2
$\begingroup$

I was trying to apply Dantzig Decomposition followed by Column Generation. The following is how I was taught. \begin{array}{l} \text { Minimize }-10 x_1-2 x_{2}-4 x_{3} \\ \text { subject to: } x_{1}+x_{3} \leq 15 \text{........ I}\\ x_{1}+2 x_{2} \leq 10 \text{........II}\\ 2 x_{3}+x_{4} \leq 20 \text{........III} \end{array} Considering I as the link constraint and II as a constraint for segment 1 and III for segment 2
Next we trasform the lp for convex combination of extreme points from the disjoint constraints $c=\left[\begin{array}{llll} -10 & -2 & -4 & 0 \end{array}\right], A=\left[\begin{array}{lll} 1 & 0 & 1 & 0 \end{array}\right]$

\begin{equation}\begin{aligned} M_{\text {inimize }} & \sum \lambda_{j} C X_{j} \\ & \sum \lambda_{j} A X_{j}+s=15 \text{.....IV} \\ & \sum \lambda_{j}=1 \text{.....V} \end{aligned}\end{equation}
Let $\pi_1 and \pi_2$ be the dual variables associated with IV and V respectively.

where $X_j$ is corner point for I and II \begin{equation}\begin{array}{l} \text { Initial Solution} =>X_{1}=[0 \quad 0 \quad 0 \quad 0], \lambda_{1}=1 \\ \quad \text { Basis } \rightarrow s_{1} , \lambda_{1} \end{array}\end{equation}

\begin{equation}\begin{array}{c|cc|c} & s & \lambda_{1} & R_{15} \\ \hline s & 1 & 0 & 15 \\ \lambda_{1} & 0 & 1 & 1 \\ \hline z_j-c_{j} & 0 & 0 & 0 \end{array}\end{equation}

Next, we check which $\lambda_j$ satisfies to ender into the basis: \begin{equation}\begin{array}{c} z_{i}-c_{j} \geqslant 0 \\ z_{j}=\pi P_{j} \end{array}\end{equation} where $\pi$ is the dual vector, $P_j $ is the entering column \begin{equation}P_{j}=\left[\begin{array}{c} A X_{j} \\ 1 \end{array}\right], C_{j}=C X_{j}\end{equation}

\begin{equation}\begin{array}{l} {\left[\pi_{1} \pi_{2}\right]\left[\begin{array}{c} A X_{j} \\ 1 \end{array}\right]-c x_{j} \geqslant 0} \\ \left(\pi_{1} A-c\right) x_{j}+\pi_{2} \geqslant 0 \\ \pi_{1}=0,\pi_{2}=0 \text{He said that in the absence of artificial variables, the values under the initial basis are the values for the dual variables.} \end{array}\end{equation}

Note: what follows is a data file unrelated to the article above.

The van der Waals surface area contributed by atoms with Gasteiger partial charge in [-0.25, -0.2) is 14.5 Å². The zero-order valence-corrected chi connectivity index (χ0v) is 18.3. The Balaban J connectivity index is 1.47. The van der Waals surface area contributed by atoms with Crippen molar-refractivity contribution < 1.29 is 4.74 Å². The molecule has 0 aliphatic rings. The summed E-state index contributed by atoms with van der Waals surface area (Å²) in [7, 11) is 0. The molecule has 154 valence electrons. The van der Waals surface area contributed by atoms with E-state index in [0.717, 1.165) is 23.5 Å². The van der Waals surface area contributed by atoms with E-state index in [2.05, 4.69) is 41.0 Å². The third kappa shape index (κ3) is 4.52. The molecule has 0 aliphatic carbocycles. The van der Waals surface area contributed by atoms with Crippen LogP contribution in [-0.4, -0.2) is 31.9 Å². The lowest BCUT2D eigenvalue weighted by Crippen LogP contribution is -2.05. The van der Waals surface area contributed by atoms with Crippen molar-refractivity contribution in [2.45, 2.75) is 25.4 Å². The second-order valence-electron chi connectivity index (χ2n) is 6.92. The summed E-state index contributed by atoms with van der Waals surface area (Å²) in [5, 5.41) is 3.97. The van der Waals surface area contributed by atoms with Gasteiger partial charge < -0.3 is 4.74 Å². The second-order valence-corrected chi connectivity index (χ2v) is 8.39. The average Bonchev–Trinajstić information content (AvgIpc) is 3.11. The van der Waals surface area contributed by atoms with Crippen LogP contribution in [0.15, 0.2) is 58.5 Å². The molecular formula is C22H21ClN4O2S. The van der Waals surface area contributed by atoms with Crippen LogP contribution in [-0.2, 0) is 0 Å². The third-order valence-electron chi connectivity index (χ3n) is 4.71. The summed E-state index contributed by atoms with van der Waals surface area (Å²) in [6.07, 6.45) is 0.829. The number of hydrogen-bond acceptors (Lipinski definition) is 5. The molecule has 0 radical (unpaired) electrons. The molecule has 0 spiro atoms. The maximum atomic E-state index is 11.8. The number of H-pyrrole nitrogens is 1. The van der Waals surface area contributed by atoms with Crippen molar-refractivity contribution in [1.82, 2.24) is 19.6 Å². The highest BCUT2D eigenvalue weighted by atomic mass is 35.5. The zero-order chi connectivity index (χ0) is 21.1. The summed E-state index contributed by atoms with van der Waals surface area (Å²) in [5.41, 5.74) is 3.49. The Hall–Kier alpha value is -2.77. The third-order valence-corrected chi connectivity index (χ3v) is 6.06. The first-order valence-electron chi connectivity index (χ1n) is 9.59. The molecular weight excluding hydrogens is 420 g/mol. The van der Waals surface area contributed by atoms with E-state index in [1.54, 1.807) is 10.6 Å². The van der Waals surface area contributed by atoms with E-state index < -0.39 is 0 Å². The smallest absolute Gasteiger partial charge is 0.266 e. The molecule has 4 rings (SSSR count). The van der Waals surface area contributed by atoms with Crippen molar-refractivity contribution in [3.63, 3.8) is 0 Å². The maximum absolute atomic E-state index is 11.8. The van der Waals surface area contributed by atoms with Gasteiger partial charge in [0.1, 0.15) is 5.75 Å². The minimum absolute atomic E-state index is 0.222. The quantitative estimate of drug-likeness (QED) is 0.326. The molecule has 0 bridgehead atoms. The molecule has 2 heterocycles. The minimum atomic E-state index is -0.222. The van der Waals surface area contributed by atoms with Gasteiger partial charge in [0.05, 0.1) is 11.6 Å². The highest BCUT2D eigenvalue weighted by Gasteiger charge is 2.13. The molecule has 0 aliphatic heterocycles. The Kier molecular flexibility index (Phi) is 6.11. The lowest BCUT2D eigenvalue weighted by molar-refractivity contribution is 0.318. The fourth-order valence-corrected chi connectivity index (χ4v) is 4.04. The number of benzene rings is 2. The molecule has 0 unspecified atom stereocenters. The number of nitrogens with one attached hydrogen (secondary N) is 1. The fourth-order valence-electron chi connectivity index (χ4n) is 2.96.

New Objective: Maximize $-CX_j$,
where $X_j$ belongs to the corner points of I and II together.
Next, we decompose the objective into two subproblems.
First: \begin{equation}\begin{array}{l} \text { Maximize } x_{1}+2 x_{2} \\ \text{subject to}: x_{1}+2 x_{2} \leq 10 \end{array}\end{equation}

This gives $x_1=10,x_2=0, z=100$


Second: \begin{equation}\begin{array}{l} \text { Maximize }4 x_{3} \\ \text{subject to}: 2x_{3}+ x_{4} \leq 20 \end{array}\end{equation}

This gives $x_3=10,x_4=0, z=40$


$X_2 =[10 \quad 0 \quad 10 \quad 0]$
$Z=100+40=140$ \begin{equation}\begin{aligned} \bar{P}_{2} &=B^{-1} P_{2} \\ &=P_{2} \text{ as B=I}\\ &=\left[\begin{array}{c} AX_2 \\ 1 \end{array}\right] \\ &=\left[\begin{array}{c} 20 \\ 1 \end{array}\right] \end{aligned}\end{equation}

\begin{equation}\begin{array}{c|ccc|cc} & s & \lambda_{1} & \lambda_{2} & \text { RHS } & \theta \\ \hline s & 1 & 0 & (20) & 15 & 15 / 20 \\ \lambda_{1} & 0 & 1 & 1 & 1 & 1 / 1 \\ \hline & 0 & 0 & 140 &0 & \end{array}\end{equation} With 20 as pivot, we get \begin{equation}\begin{array}{c|ccc|c} & s & \lambda_{1} & \lambda_{2} & RHS\\ \hline \lambda_2 & 1 / 20 & 0 & 1 & 15 / 20 \\ \lambda_{1} & -1 / 20 & 1 & 0 & 5 / 20 \\ \hline & -140 & 0 & 0 & -105 \end{array}\end{equation}

\begin{equation}\text { current sol }=\frac{15}{20}\left[\begin{array}{c} 0 \\ 0 \\ 0 \\ 0 \end{array}\right]+\frac{5}{20}\left[\begin{array}{c} 10 \\ 0 \\ 10 \\ 0 \end{array}\right]\end{equation} The video lecture that I am following

I am facing trouble applying the same method to the same problem if all constraints are equality. I need to know how things change in the presence of artificial variables. Also, he took [0 0 0 0] as the initial solution which made things easy. In case we do not know any initial solution, we will have to add another artificial variable.
How do we get the values for the dual variables in the presence of artificial variables.
It would be really helpful if someone could show one iteration inline with the way I have shown.


PS. I don't have very in-depth knowledge of the simplex method so some of my doubts may be stupid.

$\endgroup$
1
  • $\begingroup$ Would you see this example? $\endgroup$
    – A.Omidi
    May 10 '20 at 9:05

Your Answer

By clicking “Post Your Answer”, you agree to our terms of service, privacy policy and cookie policy

Browse other questions tagged or ask your own question.